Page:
So you heard the press… MAJOR changes coming to the SAT. As the headline says, “Not to worry”! Please remember, that most of the ‘fears’ around the SAT, stem from rumors and myths about the exam. When parents and students get the facts about the test – what it’s TRULY testing, the mandatory skills, mindset and strategies, how the test is used, etc. – their fears are quickly dissipated.
First, let me share some of the announced changes. (David Coleman, President of the College Board who made the announcement yesterday, did not give ANY real specifics – the changes were discussed with a very broad brush.)
1. There will be reading passages from the nation’s ‘founding documents’ such as the Declaration of Independence or King’s “Letter from Birmingham Jail”. So, contrasting excerpts from discussions of King’s “I Have a Dream Speech” is less relevant in testing reading skills than his actual writing?
2. The vocabulary tested will be less esoteric. Does that mean that esoteric is too esoteric for the exam?
3. The essay will now be optional, just like the ACT, and based on an analysis of a presented passage rather than a global topic substantiated from literature, current events, or personal experience.
4. There will no longer be a penalty for random guessing just like the ACT. Isn’t it a plus to know how to make a solid judgment call – knowing the difference between a random guess and an educated guess and realizing the consequence?
5. The scoring will return to the 1600 point scale as the essay will now be a separate score.
6. Source documents from science and social studies – hmmm – I remember passages about the string theory, life on Mars, cloning, Native Americans. (Like I said, the changes discussed were vaguely described.)
7. The exam time will be reduced from just under four hours to three – sounds like the ACT length.
8. The math will cover linear and complex equations, functions, ratios, percentages and proportional reasoning. Not sure how that differs from arithmetic word problems, properties of integers, rational numbers, and geometric concepts. Math is math! (Oh, no calculator on some of the math sections.)
This is not the first change to the SAT. So, before I continue, let me give you a brief history of 6 major changes to the SAT that I have experienced since I began SAT prep in 1977:
1980: Copies of SATs are finally released in a book
1994: The antonym question is dropped as well as the grammar section, TSWE. The number of reading comprehension questions, now termed critical reading, is increased. The passages are also more reflective of college level reading. Sound familiar?
1995: The scores are recentered to raise the average score 80 points in the verbal and 20 in the math. Students don’t have to get every question correct to get a perfect score.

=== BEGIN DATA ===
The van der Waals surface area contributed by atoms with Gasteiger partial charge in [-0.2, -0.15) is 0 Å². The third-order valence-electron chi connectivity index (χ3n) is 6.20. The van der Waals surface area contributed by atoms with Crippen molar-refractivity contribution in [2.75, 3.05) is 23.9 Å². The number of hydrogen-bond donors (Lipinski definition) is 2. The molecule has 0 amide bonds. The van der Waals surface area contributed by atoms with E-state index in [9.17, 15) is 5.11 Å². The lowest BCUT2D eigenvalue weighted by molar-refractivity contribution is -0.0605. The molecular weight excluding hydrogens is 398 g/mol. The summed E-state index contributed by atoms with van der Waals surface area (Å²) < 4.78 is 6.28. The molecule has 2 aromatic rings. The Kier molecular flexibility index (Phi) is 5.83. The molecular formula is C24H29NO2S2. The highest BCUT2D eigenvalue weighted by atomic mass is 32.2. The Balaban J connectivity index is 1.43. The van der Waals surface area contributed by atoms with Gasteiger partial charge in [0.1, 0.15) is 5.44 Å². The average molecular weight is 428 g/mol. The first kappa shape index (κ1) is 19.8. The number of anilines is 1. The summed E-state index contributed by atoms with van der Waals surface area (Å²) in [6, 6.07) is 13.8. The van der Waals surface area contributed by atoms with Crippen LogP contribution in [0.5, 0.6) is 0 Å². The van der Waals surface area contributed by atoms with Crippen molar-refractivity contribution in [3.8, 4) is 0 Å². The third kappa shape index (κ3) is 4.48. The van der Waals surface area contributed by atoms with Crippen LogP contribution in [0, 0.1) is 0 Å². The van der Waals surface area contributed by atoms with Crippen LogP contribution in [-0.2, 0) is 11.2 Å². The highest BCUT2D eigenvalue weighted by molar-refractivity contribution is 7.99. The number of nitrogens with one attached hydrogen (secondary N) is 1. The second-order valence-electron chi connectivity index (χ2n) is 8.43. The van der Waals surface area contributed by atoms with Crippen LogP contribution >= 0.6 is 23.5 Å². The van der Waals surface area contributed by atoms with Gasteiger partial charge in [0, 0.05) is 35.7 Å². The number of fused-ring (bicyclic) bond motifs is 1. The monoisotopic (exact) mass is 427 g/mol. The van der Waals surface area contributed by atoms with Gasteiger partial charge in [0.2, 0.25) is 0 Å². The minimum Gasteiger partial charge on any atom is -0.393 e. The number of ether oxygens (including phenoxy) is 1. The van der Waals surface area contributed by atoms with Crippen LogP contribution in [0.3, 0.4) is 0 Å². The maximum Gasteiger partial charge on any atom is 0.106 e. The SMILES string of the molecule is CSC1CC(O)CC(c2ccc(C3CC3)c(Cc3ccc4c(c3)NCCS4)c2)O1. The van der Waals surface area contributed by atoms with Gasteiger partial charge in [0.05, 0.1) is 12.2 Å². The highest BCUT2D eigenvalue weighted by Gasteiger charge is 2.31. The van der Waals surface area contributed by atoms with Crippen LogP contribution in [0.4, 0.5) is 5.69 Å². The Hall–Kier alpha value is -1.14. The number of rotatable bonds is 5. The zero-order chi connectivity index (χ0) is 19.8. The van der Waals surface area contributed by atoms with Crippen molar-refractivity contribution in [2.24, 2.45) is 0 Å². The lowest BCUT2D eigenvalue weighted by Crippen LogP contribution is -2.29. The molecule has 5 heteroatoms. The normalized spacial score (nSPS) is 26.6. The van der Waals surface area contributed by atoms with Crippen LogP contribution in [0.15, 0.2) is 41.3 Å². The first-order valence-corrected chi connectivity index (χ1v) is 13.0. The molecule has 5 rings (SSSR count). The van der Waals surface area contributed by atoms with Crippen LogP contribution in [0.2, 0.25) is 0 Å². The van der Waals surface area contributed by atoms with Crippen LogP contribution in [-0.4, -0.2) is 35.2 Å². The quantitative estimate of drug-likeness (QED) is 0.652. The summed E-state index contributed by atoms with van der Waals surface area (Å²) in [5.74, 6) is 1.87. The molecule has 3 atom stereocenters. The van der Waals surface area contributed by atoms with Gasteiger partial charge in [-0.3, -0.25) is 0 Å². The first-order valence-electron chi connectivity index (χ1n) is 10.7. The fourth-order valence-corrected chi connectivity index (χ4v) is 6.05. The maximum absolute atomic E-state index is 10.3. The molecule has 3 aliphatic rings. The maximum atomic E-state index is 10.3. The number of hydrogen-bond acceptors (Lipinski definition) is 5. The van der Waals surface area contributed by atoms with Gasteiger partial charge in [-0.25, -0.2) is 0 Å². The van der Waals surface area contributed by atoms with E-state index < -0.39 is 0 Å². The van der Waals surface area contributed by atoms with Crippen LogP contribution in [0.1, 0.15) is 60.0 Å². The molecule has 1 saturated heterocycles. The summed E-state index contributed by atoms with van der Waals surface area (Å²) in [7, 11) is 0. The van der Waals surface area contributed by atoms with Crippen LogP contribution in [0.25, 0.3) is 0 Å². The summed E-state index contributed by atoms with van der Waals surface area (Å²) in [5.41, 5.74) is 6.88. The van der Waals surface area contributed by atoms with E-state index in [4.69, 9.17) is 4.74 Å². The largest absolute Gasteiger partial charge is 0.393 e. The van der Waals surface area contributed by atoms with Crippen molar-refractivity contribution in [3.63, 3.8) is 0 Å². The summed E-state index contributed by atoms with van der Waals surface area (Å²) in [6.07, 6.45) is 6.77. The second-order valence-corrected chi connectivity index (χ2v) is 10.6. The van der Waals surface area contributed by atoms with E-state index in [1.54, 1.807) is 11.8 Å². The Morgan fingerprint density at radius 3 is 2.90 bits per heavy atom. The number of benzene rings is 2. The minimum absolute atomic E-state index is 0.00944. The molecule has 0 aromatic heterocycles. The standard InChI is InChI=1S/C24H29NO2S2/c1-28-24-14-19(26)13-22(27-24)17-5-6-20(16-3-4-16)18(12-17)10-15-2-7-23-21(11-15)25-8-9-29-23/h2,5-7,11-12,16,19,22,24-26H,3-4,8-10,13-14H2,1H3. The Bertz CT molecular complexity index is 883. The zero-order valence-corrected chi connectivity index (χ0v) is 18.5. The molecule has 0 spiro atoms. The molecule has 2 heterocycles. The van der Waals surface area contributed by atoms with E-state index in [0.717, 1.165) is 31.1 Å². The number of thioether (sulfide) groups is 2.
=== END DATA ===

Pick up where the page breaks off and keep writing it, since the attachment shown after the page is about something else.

2005: In response to the University of California president stating he wanted to drop the SAT I as an entrance requirement, the College Board merged the SAT I and the SAT II Writing, added the grammar section (again), as well as the essay. In the math the quantitative comparisons were dropped. The test length increased to 3 hours 45 minutes. Also, the cost of the exam almost doubled!
2009: Score choice added – similar to the ACT.
2013: The College Board announces that major changes are coming to the exam in 2016. (Specifics – sample test and questions – will be released on April 16, 2014).
Now that you have some important background about the exam and College Board, you can probably get a better sense of why the College Board is changing the exam. The number of students taking the test for the past two years has been surpassed by the ACT.
It’s common knowledge that students who are avid readers and take a challenging school curriculum will naturally score very high on the SAT. Such an echelon of students have inadvertently taught themselves the requisite reading, thinking and problem solving skills to be confident test-takers. So, how many lessons do I recommend if such a student calls for test prep? 0-6 hours.
For those students who need to learn and create a better foundation and consequently become effective test takers, I teach them the requisite skills and strategies. Mr. Coleman mentioned that the those who do test preparation are merely imparting tricks and short cuts to thinking and learning. I beg to differ. My degree is in (special) education, so my job is to educate my students. Here are just some of the so-called ‘tricks’ I teach my students.
* improve reading speed, focus and comprehension
* understand and decode vocabulary into their core parts: roots and prefixes
* increase long-term memory of new words
* find the thesis in a reading passage and understand how the author has developed her point
* reason and problem solve ‘out of the box’
* understand the necessary mindset to be a confident test-taker
* pace efficiently through the exam
(Naturally, there are a host of strategies and techniques also taught that are particularly relevant to taking the SAT.)
Do these sound like ‘tricks’ or important skills necessary for college and beyond?